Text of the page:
This improves conversion rates significantly.

Real World Example of Scroll Popup Use Case from The Blue Apron:

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There are a few things I love about this timed popup:

  • It’s completely relevant to the content on the page.
  • Its formatting, design and colors align to the website’s.
  • The submission field is large and simple, simply asking for an email address.
  • The value proposition “Free recipes from Blue Apron!” is prominent.
  • Attractive images of food increase the value of the free recipes.

Javascript Popups

Javascript-triggered popups are one of the coolest additions you can make to your website. And if the term “javascript” freaks you out, you’ll have to get over that.

They’re super easy to add, and here’s an example of why you’d want to:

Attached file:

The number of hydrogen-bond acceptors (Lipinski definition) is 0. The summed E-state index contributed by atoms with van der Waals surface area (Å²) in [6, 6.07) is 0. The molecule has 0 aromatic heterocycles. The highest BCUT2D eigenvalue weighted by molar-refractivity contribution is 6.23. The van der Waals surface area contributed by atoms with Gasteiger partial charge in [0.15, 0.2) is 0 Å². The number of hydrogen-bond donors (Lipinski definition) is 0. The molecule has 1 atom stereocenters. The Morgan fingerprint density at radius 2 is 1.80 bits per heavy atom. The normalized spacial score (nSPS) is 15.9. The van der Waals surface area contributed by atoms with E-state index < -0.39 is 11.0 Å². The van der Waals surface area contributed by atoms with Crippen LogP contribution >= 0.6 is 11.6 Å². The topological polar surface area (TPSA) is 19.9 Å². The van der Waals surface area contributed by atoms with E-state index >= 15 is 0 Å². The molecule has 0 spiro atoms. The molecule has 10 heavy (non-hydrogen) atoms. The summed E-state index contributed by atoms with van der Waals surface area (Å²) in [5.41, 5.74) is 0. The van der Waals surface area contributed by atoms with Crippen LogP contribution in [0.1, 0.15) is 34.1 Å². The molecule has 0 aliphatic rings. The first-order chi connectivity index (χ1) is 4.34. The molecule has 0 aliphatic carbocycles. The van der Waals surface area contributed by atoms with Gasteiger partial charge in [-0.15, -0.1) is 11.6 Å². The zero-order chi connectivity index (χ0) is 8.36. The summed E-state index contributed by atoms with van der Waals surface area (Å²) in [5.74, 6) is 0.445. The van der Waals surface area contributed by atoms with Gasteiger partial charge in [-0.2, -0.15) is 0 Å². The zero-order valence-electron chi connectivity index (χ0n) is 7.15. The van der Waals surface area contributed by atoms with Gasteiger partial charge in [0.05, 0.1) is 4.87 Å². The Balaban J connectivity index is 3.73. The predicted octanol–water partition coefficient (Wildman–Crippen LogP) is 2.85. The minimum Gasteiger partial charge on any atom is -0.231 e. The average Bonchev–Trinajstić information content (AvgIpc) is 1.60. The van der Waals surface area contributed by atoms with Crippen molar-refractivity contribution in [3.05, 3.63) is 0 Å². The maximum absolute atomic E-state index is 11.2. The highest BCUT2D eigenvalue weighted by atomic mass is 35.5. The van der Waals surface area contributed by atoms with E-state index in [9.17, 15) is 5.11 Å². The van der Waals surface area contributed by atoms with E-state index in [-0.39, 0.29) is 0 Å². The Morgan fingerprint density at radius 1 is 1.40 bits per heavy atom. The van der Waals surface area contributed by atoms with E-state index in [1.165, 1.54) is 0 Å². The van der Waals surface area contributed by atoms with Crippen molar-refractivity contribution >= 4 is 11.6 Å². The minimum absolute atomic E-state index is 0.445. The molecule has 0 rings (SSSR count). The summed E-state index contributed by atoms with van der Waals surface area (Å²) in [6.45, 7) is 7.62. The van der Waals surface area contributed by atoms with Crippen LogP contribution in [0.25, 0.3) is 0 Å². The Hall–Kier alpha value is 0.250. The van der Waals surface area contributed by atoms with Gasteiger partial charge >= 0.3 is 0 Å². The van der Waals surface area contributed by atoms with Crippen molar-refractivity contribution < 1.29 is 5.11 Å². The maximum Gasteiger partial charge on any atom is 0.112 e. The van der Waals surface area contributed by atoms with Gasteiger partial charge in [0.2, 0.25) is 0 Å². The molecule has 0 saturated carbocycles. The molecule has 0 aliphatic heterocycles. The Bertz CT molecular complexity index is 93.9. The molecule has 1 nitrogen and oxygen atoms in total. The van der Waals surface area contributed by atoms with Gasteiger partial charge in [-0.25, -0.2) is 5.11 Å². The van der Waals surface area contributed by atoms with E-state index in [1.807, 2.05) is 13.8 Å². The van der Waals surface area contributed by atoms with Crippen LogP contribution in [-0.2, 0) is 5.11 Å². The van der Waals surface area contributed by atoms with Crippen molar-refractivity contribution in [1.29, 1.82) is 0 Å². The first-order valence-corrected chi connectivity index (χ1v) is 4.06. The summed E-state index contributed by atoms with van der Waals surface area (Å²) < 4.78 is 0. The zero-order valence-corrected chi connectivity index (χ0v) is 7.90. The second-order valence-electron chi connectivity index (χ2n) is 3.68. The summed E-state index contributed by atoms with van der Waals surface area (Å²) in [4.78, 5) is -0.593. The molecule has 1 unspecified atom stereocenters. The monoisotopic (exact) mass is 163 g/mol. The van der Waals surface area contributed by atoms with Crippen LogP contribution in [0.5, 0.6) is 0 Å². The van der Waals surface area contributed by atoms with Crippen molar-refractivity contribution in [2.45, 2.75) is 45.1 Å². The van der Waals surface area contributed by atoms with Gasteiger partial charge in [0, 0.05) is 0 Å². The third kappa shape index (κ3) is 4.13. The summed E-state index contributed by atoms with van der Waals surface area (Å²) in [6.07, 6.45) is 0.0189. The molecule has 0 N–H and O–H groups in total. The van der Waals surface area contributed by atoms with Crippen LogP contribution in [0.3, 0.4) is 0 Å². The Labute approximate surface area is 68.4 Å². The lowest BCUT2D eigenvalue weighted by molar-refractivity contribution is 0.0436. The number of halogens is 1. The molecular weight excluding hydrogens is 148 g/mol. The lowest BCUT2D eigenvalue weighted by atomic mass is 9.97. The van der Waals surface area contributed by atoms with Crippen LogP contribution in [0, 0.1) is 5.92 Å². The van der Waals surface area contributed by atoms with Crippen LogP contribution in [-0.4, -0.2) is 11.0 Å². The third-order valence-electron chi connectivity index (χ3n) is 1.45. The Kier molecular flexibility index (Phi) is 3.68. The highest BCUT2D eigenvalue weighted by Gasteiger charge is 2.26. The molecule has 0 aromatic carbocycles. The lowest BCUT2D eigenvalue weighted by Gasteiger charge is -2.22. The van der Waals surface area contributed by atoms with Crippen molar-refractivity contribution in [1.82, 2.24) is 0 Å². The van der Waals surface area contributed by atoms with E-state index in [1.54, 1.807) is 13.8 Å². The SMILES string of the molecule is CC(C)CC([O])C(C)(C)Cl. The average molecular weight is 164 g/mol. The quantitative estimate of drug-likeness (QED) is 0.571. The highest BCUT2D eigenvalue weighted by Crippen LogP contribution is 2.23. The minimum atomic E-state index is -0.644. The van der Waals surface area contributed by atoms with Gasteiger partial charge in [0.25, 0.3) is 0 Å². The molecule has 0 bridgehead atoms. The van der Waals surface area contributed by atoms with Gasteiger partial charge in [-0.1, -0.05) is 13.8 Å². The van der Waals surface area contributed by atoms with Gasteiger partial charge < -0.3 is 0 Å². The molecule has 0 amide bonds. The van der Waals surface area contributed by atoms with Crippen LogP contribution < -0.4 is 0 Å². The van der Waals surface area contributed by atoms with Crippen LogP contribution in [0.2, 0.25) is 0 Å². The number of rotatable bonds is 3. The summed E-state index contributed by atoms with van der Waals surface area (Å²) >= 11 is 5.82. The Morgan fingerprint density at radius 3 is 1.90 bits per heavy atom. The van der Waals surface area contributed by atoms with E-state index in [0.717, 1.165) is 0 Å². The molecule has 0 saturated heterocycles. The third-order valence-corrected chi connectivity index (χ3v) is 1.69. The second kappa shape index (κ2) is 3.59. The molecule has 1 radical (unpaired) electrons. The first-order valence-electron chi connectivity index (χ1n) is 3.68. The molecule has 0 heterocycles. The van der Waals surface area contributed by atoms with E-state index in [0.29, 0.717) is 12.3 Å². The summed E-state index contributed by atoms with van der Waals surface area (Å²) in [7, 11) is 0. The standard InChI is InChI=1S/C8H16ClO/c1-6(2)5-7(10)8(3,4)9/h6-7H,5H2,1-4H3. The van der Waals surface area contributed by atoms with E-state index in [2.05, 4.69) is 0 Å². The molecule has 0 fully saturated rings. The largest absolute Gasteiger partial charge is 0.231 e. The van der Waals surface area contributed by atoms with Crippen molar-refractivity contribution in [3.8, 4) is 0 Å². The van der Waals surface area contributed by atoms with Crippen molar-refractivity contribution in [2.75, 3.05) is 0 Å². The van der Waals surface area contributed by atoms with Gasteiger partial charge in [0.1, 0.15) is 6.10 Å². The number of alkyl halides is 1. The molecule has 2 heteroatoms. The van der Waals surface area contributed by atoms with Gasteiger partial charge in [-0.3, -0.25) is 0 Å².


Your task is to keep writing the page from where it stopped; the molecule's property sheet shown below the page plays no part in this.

Screen Shot 2017 01 17 at 11.17.23 AM

Imagine triggering this popup to show 5 seconds after someone arrives on your website. But not everybody, just people who have added something to your ecommerce shopping cart but didn’t checkout. Or people who looked at more than 5 product pages, but didn’t buy.

I’d bet you anything you like that it would improve conversion rates.

I was talking to my colleague about 5 seconds ago about this exact thing, and he mentioned that his wife loves to look at stuff online for their dog. The website she likes the most she’s already bought from, and if she’s looking at collars for too long she’ll get an email from them offering her a coupon code on dog collars.

She buys more often, I think, than he’d like.

A popup like the one above can be even more effective. It ensures your visitors see the promotional code you’re offering exclusively to them.

Screen Shot 2017 01 18 at 10.22.42 AM